ALS is an example of multiple causes, or maybe we should say cause factors. ALS means simply motor neurons die. The question is why do the motor neurons die? ALS (death of motor neurons) can be produced in lab animals at will. One way is a combination of low motor neuron energy and excess concentration of glutamic acid near the motor neuron. Either one alone will not do it but both together will.

It gets more complicated than that because we can ask what causes low motor neuron energy and what causes excess concentration of glutamic acid, and in both we have multiple cause factors

Another example is breaking a bone. Let us imagine most of the population slips and falls on ice but only 1 in 90 breaks a bone. If you are consistent in your reasoning you would conclude that the hypothesis that slipping and falling on ice causes broken bones is poppycock. Falling on ice is only 1 cause factor. Another cause factor might be weak bones.

Maybe autism has multiple cause factors, like most things have. 

 

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We can only say most things have multiple causes only if we are speaking of causes antecedent to causes that caused X. Thus we can go back to the beginning of the universe. Otherwise we don't have enough data.

--Brant

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10 hours ago, BaalChatzaf said:

Have a look here  https://www.vox.com/2018/8/21/17588032/vaccination-rates-united-states    The article indicates 92 percent of the population is vaccinated. If vaccination caused autism (it doesn't) then over 80 percent of the population would be autistic.  However only one in ninety is diagnosed with autism.  Clear proof that the hypothesis  immunization causes autism is poppycock.  

But even if you suppose that in only one of 1000 cases vaccination would cause autism, this would show up in the statistics if your sample is big enough. The question is not how many vaccinated children become autistic, but: is there a difference in the percentage of children diagnosed with autism between vaccinated and unvaccinated children? If there is no difference, then there is no evidence for the hypothesis that vaccination causes autism, that is elementary statistics. Now "data" is not the plural of "anecdote", you need a large sample to get reliable results. Such studies have been done, and the conclusion of all of them was that there is no evidence that vaccination causes autism. 

For example, there has been a large Danish study wherein more than half a million children were followed for 8 years ( https://www.nejm.org/doi/full/10.1056/NEJMoa021134 ). There was found no difference between vaccinated and unvaccinated children. In fact among the vaccinated children there was less autism diagnosed (but the difference was not significant). Further "There was no association between the age at the time of vaccination, the time since vaccination, or the date of vaccination and the development of autistic disorder."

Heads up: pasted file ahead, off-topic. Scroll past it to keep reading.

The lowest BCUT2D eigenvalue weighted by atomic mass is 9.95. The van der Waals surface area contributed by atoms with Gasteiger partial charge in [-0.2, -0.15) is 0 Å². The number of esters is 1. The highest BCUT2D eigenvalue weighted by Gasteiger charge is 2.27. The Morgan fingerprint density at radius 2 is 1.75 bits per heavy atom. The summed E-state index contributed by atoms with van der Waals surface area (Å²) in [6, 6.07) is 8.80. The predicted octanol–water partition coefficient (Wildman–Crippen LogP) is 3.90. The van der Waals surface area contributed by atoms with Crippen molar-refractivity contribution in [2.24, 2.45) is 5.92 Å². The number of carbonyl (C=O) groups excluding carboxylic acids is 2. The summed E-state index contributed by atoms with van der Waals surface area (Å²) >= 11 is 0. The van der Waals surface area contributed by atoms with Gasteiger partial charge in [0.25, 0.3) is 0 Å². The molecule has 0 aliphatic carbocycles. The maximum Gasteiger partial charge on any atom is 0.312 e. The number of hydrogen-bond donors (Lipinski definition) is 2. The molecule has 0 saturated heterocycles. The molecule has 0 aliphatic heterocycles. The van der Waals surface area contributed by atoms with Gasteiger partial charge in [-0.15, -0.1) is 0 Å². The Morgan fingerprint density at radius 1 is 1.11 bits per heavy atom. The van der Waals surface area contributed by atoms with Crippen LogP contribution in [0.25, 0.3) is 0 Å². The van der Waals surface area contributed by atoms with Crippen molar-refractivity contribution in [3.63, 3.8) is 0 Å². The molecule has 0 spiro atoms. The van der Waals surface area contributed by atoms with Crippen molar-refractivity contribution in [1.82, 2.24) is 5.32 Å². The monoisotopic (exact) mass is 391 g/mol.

This doesn't prove that vaccination cannot cause autism, but it does prove that if that were the case, it would be exceedingly rare and certainly no cause for concern.

 

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1 hour ago, Max said:

This doesn't prove that vaccination cannot cause autism, but it does prove that if that were the case, it would be exceedingly rare and certainly no cause for concern.

Max,

Here is the problem. You have parents who take their kids to be vaccinated. When they arrive the kids are vibrant. After the vaccination, the kids are zombies.

This is not ONE story or a fabrication of some conspiracy theorists. This is the story or TENS OF THOUSANDS of people. They exist.

Then people like you come along and dismiss it all citing some scientific paper or other. And even affect some kind or posture of superiority. Thus insinuating they all lived a coincidence and were too stupid to know it.

Don't you see where there would be a credibility issue with the scientific side, and especially when the scientific side keeps talking about "settled science" with vehemence even though they don't use that term?

Tens of thousands of cases is a lot to blank out.

That is religion, not science.

A peer reviewed magic wand will not make all those people go away.

Michael

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12 hours ago, BaalChatzaf said:

Have a look here  https://www.vox.com/2018/8/21/17588032/vaccination-rates-united-states    The article indicates 92 percent of the population is vaccinated. If vaccination caused autism (it doesn't) then over 80 percent of the population would be autistic.  However only one in ninety is diagnosed with autism.  Clear proof that the hypothesis  immunization causes autism is poppycock.  

Smoking does not cause lung cancer. If it did, everybody who smokes would get lung cancer. Clear proof that smoking does not cause lung cancer.